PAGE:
The new staging of Rodgers and Hammerstein’s “Cinderella” had a fairy-tale first week on Broadway, pulling in strong crowds and robust sales in a frame that otherwise saw much of the Rialto decline vs. the prior week.
Based on the per-perf average logged by the first three previews of “Cinderella” ($458,652), the tuner could have walked its glass slippers into the millionaires’ club had it played a full week of eight perfs. This initial interest doesn’t guarantee boffo sales in the coming weeks, of course, but it’s certainly promising, as is the 99% attendance.
Elsewhere on the Rialto, it’s January, which means for a lot of shows, ticket prices go down as a means to lure winter auds — witness the 10% decline in overall sales vs. the 7% decline in attendance. For many titles, lower prices paid per ticket meant lower receipts.
But not at “Annie.” The tuner’s average price slipped $7 to $87.80, but attendance climbed notably and sales jumped almost $125,000 to $1,026,892. Like “Cinderella,” “Annie” could well have benefitted from being one of the newer musicals on the boards (“Annie” opened in the fall), as well as from its broad appeal as a family musical with a particular draw for young girls.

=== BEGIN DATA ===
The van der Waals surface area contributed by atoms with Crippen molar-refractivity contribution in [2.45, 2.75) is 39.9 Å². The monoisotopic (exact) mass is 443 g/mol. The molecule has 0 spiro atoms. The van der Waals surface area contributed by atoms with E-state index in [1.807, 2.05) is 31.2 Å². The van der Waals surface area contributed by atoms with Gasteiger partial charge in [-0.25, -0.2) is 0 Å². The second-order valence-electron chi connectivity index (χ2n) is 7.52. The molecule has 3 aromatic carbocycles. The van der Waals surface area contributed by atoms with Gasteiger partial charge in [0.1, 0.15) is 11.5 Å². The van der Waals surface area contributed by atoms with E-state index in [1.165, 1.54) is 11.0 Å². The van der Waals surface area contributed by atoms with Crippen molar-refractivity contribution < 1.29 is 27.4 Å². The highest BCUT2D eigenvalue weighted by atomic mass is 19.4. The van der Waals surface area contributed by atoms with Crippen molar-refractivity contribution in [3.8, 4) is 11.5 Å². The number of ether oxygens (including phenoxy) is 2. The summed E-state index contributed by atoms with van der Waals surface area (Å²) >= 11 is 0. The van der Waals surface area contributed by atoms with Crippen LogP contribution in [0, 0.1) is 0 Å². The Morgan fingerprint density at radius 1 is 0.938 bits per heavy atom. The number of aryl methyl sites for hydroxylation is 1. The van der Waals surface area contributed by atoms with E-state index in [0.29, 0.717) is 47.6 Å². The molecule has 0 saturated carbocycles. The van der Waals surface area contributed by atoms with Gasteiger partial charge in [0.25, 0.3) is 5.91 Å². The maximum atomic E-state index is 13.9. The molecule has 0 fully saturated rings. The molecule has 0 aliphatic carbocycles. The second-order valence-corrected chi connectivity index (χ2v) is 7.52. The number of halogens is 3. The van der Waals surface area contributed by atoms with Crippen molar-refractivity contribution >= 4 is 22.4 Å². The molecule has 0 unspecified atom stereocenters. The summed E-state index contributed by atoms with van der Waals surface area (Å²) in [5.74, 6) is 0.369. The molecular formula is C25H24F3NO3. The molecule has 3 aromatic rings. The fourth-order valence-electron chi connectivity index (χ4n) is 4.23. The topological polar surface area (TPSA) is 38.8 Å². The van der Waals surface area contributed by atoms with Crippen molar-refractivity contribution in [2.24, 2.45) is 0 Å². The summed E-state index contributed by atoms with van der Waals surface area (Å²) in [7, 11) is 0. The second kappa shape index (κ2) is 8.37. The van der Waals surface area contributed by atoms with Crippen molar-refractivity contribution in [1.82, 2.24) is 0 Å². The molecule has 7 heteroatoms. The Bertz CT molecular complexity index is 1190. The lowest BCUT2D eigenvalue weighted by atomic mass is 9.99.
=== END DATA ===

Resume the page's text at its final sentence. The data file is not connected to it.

“Evita” ($1,104,835) also bucked the downward trend last week with an 8% rise that can be attributed to last-minute sales prior to the musical revival’s Jan. 26 closing. Less noteworthy gains were posted at “Jersey Boys” ($871,297), “Newsies” ($815,997) and “The Heiress” ($604,765), among others.
Otherwise, declines dominated during the frame but few were truly worrying. The Rialto’s top-grossing play, “Cat on a Hot Tin Roof” ($886,531), slipped but only barely, while the production to post the biggest drop, “The Phantom of the Opera” ($572,561), can blame it on the fact that the Jan. 26 perf was largely comped in celebration of the show’s 25th anniversary.
Also bringing down the Broadway cume was the absence of “Manilow on Broadway,” which, after a stellar first few previews, took an unplanned hiatus last week due to the star performer’s bronchitis. The concert outing is skedded to pick up again this week, with big-money sales looking poised to follow suit.
Week-to-week B.O. comparisons are also affected this week by the fact that the prior sesh was boosted by the traffic uptick prompted by the three-day Martin Luther King Jr. Day weekend. Last week, overall Broadway sales downshifted $1.9 million to $17.2 million for 22 shows on the boards, while attendance slipped to 182,952.